David Bradley of sciencebase science blog has started compiling a map of scientific locations.  He has a good start and has the makings of something quite amazing.  I suggested he consult Chasing Science:Science as a Spectator Sport by Frederik Pohl for ideas.  I had done a video review of that book.  In that I shared my ideas for the impossible dream of outreach laboratories as well as traveling the world visiting all the science sites I possibly could.  Preferably I would be filmed doing it and be paid very well.Wink

Don't hesitate to make suggestions via his site!

 I also want to remind you to sign up for the Science Book Reading Challenge 2009.  Jeff Shaumeyer (who writes me lovely long notes as he has timeSmile) and I have been having extensive conversations of the role of science books in helping to allow science to integrate into culture. A kindred spirit, indeed!

Sbc2009.jpg Sbc2009.jpg

You just sign up and when you finish a science book (focus on the natural world this year) you tell us all about it!! I know some of you will read a science book here and there, so why not?

Kindly, Joanne

PS, of course I will have to mention that Obama's reversal of Bush's stem cell policy is a good way to get scientists interacting again and opens the door for more funding in this area. Now we have more tools in our toolbox, which is usually a good thing!

Mon, March 9, 2009 | link 

A small, independent bookstore still alive!!

I went up to Rochester, Michigan this past weekend to hang out for a bit with the author of Evil Genes, Barbara Oakley. Her book was the first book review I did.  We had a wonderful time together,as she was quite the attentive host, her family was lovely and she was enthusiastic about many of the same things I am--mainly books and science!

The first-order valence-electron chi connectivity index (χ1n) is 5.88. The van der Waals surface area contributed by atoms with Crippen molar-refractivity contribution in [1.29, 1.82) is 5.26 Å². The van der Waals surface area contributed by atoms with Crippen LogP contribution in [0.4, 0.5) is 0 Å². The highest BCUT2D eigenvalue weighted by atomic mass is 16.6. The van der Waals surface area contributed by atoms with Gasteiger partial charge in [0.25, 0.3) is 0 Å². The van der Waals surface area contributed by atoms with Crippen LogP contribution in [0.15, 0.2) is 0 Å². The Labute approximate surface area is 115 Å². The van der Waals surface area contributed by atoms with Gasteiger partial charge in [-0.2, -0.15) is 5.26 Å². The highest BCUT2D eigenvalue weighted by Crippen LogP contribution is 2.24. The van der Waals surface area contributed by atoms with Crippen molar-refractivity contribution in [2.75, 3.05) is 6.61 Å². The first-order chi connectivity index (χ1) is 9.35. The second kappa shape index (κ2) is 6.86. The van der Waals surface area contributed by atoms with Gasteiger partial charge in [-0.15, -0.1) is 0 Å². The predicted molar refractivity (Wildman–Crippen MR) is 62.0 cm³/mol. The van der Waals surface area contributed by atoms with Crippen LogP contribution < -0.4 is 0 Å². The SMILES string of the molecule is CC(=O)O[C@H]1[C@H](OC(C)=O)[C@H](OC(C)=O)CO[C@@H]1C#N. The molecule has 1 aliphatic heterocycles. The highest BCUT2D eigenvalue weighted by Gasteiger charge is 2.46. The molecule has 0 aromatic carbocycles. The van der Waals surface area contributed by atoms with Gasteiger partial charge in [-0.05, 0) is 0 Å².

She was asked to give a talk at a bookstore and I tagged along and even had a chance to tell about my video book reviews as well as to tell the Girl Scout troop that came by about the GAMES (Girl's Adventures in Math and Engineering Sciences) camp.

This darling bookstore is called As the Page Turns and when I walked in I was amazed at how small it was and surprised it was still in existence despite competition from the likes of Borders and Barnes and Noble, especially considering that a larger independent bookstore in town here, Pages for All Ages, fell victim to the economy.

The owner is a lovely, intelligent, savvy and giving woman.  She shared with me and Barbara about the outreach and community service she does for her customers.  If you want to order a book from there, you should, they can order just about anything you like.  I happened to purchase Born Digital:Understanding the first generation of Digital Natives from there. Good possibility I will review it.

Barbara and I did a reading from the last chapter of The Origin of Species for a project called Darwin Aloud.It was cold and rainy but we got through it!  We were in front of Meadowbrook mansion, which belonged to the widow of one of the Dodge brothers.  A very beautiful place to visit.

The power outage yesterday killed some of the cells, but I should be able to get them back before lab next week.

Kindly, Joanne

Mon, March 9, 2009 | link